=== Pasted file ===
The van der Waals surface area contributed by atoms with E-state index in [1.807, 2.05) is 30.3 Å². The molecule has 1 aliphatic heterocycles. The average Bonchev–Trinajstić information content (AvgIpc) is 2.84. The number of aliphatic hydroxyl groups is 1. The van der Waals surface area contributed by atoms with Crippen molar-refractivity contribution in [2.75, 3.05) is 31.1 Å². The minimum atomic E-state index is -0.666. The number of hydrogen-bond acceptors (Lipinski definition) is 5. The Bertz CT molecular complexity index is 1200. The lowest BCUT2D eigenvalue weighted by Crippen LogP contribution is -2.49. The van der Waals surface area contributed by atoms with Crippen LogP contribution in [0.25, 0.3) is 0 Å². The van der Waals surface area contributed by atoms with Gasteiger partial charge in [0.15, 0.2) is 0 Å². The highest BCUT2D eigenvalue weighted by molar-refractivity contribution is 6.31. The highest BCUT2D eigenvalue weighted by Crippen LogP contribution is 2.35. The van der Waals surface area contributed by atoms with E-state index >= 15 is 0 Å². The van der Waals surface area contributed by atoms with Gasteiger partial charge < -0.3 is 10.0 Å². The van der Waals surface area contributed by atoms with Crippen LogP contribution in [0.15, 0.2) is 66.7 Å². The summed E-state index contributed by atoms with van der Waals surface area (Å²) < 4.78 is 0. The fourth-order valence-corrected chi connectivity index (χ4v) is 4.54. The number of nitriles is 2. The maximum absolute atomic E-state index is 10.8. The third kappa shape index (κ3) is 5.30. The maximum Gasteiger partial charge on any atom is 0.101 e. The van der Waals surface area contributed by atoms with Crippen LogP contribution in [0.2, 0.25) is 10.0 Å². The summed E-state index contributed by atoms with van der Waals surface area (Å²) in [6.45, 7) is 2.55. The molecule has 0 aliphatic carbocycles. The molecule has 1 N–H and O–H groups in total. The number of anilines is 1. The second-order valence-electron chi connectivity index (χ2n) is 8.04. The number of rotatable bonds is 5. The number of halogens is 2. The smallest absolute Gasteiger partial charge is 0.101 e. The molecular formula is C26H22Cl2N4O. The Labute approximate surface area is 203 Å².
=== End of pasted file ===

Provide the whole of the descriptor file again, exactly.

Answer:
The van der Waals surface area contributed by atoms with E-state index in [1.807, 2.05) is 30.3 Å². The molecule has 1 aliphatic heterocycles. The average Bonchev–Trinajstić information content (AvgIpc) is 2.84. The number of aliphatic hydroxyl groups is 1. The van der Waals surface area contributed by atoms with Crippen molar-refractivity contribution in [2.75, 3.05) is 31.1 Å². The minimum atomic E-state index is -0.666. The number of hydrogen-bond acceptors (Lipinski definition) is 5. The Bertz CT molecular complexity index is 1200. The lowest BCUT2D eigenvalue weighted by Crippen LogP contribution is -2.49. The van der Waals surface area contributed by atoms with Crippen LogP contribution in [0.25, 0.3) is 0 Å². The van der Waals surface area contributed by atoms with Gasteiger partial charge in [0.15, 0.2) is 0 Å². The highest BCUT2D eigenvalue weighted by molar-refractivity contribution is 6.31. The highest BCUT2D eigenvalue weighted by Crippen LogP contribution is 2.35. The van der Waals surface area contributed by atoms with E-state index >= 15 is 0 Å². The van der Waals surface area contributed by atoms with Gasteiger partial charge < -0.3 is 10.0 Å². The van der Waals surface area contributed by atoms with Crippen LogP contribution in [0.15, 0.2) is 66.7 Å². The summed E-state index contributed by atoms with van der Waals surface area (Å²) < 4.78 is 0. The fourth-order valence-corrected chi connectivity index (χ4v) is 4.54. The number of nitriles is 2. The maximum absolute atomic E-state index is 10.8. The third kappa shape index (κ3) is 5.30. The maximum Gasteiger partial charge on any atom is 0.101 e. The van der Waals surface area contributed by atoms with Crippen LogP contribution in [0.2, 0.25) is 10.0 Å². The summed E-state index contributed by atoms with van der Waals surface area (Å²) in [6.45, 7) is 2.55. The molecule has 0 aliphatic carbocycles. The molecule has 1 N–H and O–H groups in total. The number of anilines is 1. The second-order valence-electron chi connectivity index (χ2n) is 8.04. The number of rotatable bonds is 5. The number of halogens is 2. The smallest absolute Gasteiger partial charge is 0.101 e. The molecular formula is C26H22Cl2N4O. The Labute approximate surface area is 203 Å².